Urgencies and Emergencies: When to Worry
Featuring Robert Micheletti, MD
Dr. Robert Micheletti explored urgent and emergent presentations in the dermatology patient. Dr. Micheletti began his lecture stating there is “no predicting what walks through the door” and therefore it is essential to recognize skin lesions and “red flags” to know when a situation demands urgent attention.
Violaceous and necrotic lesions need rapid diagnosis via biopsy and tissue culture as these lesions are signs of ischemia or tissue death. Dr. Micheletti reports “there is nothing good on the list” when you see vascular destruction. The differential of these types of lesions include infectious processes, vasculitis, vasculopathies, coagulopathies and depositional conditions.
Violaceous and necrotic lesions need rapid diagnosis via biopsy and tissue culture as these lesions are signs of ischemia or tissue death…
Dr. Micheletti reported it is essential to recognize immunosuppression in our patients as these patients can become very sick very fast. Aspergillus is the most common opportunistic infection in transplant patients. Additionally, when working up a patient with a concerning cutaneous presentation, it is crucial to identify any additional signs of systemic illness with constitutional symptoms such as fever, hypotension and tachycardia. Furthermore, it is important ask questions about inflammatory arthritis, gastrointestinal or pulmonary symptoms.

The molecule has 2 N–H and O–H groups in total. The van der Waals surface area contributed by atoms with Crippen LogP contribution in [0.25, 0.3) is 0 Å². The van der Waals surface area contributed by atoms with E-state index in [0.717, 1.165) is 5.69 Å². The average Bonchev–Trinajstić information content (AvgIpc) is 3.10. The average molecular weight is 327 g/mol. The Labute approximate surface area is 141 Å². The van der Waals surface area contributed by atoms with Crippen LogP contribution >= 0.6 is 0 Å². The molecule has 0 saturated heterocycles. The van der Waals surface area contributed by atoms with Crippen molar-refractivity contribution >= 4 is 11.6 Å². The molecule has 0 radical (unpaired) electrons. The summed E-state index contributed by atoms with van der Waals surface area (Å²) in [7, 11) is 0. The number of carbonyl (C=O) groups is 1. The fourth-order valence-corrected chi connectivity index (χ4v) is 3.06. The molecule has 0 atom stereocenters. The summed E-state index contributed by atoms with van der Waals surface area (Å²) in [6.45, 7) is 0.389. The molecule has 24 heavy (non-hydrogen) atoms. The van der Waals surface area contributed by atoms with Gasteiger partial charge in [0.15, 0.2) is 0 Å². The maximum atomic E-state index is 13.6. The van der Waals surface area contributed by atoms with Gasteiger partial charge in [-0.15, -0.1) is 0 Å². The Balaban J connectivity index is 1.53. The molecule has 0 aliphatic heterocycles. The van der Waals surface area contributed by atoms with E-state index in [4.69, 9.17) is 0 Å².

Dr. Micheletti reports “never assume someone knows better or has it covered” and “don’t be afraid to advocate for your patient” when managing patients with concerning symptoms. It is essential to follow through and communicate with other providers. The dermatology provider can help differentiate between inflammatory and infectious condition such as in the case of pyoderma gangrenosum.
The dermatology provider can help differentiate between inflammatory and infectious condition such as in the case of pyoderma gangrenosum.
Ludwig’s angina is a crucial condition to diagnose and refer immediately. This condition can cause airway compromise due to a cellulitis like reaction of the tissue. If a patient presents with symptoms concerning for this condition, they need to be immediately referred to the emergency room. Dr. Micheletti reports in cases such as this “be humble, but don’t doubt your insights”.
Finally, vasculitis cases were illustrated with Dr. Micheletti emphasizing the importance of evaluating renal function in these patients. He illustrated a rare presentation of vitamin C deficiency with purpura not quite consistent with vasculitis. Corkscrew hairs were noted on this patient as a clinical clue. Finally, Dr. Micheletti presented cases of anti-MDA5-associated dermatomyositis which presents with rapidly progressive interstitial lung disease.
Byline: Sarah Patton, MSHS, PA-C
Posted: June 8, 2019